Title

John Sayles and James Cameron: Mastering Autonomy in Mainstream and Independent American Cinema

Document Type

Dissertation

Degree Name

Doctor of Philosophy (Ph.D)

Department

Literature and Languages

Date of Award

Spring 2018

Abstract

The objective of the present work is to show that directors James Cameron and John Sayles have in common the same approach to filmmaking in terms of control over the production processes, and by doing so, I show that they create overlapping areas between mainstream and independent cinema. Cameron works within the studio system, while Sayles self-produces his works. Their films are very different in audience size, budget, and aesthetics. These differences ascribe Cameron to mainstream cinema and Sayles to independent cinema. In this dissertation, I determine that they have some original traits in common that may be overlooked at first glance: on one side, their stubborn demand for creative independence; on the other, their attention toward contemporary cultural, social, and political instances. In order to reach these conclusions, I delve into two pairs of films by Cameron and Sayles that were produced approximately in the same time span, Cameron's The Terminator (1984) and Sayles's The Brother from Another Planet (1984), and Cameron's Avatar (2009) and Sayles's Amigo (2010).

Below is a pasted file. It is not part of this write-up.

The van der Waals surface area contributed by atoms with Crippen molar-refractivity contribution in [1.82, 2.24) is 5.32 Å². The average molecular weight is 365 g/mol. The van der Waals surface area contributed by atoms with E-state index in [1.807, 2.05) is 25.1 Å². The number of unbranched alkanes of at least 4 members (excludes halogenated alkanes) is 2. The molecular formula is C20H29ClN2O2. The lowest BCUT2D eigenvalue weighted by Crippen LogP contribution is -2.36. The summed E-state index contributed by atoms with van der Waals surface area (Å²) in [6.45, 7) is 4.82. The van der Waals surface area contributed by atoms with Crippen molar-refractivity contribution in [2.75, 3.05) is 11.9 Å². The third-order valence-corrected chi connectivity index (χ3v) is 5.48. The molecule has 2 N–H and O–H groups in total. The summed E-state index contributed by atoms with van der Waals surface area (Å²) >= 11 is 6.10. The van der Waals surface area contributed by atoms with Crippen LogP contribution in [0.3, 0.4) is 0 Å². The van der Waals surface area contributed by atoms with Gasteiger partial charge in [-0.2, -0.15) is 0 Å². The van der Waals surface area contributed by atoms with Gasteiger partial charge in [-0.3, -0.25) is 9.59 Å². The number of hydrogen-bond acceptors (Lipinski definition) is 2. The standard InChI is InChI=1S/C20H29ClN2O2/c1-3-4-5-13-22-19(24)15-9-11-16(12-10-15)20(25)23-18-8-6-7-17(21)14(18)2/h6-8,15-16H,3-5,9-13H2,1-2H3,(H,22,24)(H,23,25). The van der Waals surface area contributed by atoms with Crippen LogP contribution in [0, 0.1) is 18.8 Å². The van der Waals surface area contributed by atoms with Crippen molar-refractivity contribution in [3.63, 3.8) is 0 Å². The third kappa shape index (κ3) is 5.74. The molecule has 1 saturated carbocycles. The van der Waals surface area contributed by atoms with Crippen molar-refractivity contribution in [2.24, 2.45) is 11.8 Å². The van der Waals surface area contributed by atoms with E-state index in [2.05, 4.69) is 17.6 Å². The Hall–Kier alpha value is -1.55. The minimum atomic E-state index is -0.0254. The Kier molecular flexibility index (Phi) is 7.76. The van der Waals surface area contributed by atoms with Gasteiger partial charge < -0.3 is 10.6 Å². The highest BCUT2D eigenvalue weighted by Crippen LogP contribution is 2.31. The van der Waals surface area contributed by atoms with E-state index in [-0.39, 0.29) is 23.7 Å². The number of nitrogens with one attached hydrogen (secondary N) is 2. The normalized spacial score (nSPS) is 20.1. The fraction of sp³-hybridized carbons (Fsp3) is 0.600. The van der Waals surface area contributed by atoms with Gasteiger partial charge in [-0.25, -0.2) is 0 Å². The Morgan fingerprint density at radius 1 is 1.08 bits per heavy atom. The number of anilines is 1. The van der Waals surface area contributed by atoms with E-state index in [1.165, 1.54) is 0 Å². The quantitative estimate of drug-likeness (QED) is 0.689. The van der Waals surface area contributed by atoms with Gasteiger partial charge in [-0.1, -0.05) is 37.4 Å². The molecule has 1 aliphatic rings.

Advisor

Gerald Duchovnay

Subject Categories

Arts and Humanities | Film and Media Studies

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